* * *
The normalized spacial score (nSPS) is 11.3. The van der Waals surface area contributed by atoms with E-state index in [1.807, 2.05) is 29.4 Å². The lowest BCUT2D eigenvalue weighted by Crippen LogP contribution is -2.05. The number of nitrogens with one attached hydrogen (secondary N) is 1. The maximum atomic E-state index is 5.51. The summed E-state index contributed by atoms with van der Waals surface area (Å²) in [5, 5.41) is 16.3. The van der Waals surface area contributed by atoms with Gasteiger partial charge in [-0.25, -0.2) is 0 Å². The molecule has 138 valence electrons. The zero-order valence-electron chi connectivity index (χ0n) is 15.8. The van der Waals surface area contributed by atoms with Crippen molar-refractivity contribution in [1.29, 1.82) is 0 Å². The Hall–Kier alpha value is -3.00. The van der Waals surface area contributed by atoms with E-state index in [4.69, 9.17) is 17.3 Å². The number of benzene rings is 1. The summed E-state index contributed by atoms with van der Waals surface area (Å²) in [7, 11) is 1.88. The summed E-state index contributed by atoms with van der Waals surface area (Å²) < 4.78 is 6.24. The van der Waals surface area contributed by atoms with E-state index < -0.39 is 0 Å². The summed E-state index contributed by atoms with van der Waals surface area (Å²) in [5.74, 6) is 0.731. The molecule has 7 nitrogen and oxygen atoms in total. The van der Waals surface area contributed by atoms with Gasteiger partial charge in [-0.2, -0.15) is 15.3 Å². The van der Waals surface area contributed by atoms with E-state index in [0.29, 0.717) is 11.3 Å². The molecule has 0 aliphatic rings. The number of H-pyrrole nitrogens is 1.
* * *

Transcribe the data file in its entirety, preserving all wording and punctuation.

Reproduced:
The normalized spacial score (nSPS) is 11.3. The van der Waals surface area contributed by atoms with E-state index in [1.807, 2.05) is 29.4 Å². The lowest BCUT2D eigenvalue weighted by Crippen LogP contribution is -2.05. The number of nitrogens with one attached hydrogen (secondary N) is 1. The maximum atomic E-state index is 5.51. The summed E-state index contributed by atoms with van der Waals surface area (Å²) in [5, 5.41) is 16.3. The van der Waals surface area contributed by atoms with Gasteiger partial charge in [-0.25, -0.2) is 0 Å². The molecule has 138 valence electrons. The zero-order valence-electron chi connectivity index (χ0n) is 15.8. The van der Waals surface area contributed by atoms with Crippen molar-refractivity contribution in [1.29, 1.82) is 0 Å². The Hall–Kier alpha value is -3.00. The van der Waals surface area contributed by atoms with E-state index in [4.69, 9.17) is 17.3 Å². The number of benzene rings is 1. The summed E-state index contributed by atoms with van der Waals surface area (Å²) in [7, 11) is 1.88. The summed E-state index contributed by atoms with van der Waals surface area (Å²) < 4.78 is 6.24. The van der Waals surface area contributed by atoms with E-state index < -0.39 is 0 Å². The summed E-state index contributed by atoms with van der Waals surface area (Å²) in [5.74, 6) is 0.731. The molecule has 7 nitrogen and oxygen atoms in total. The van der Waals surface area contributed by atoms with Gasteiger partial charge in [-0.2, -0.15) is 15.3 Å². The van der Waals surface area contributed by atoms with E-state index in [0.29, 0.717) is 11.3 Å². The molecule has 0 aliphatic rings. The number of H-pyrrole nitrogens is 1.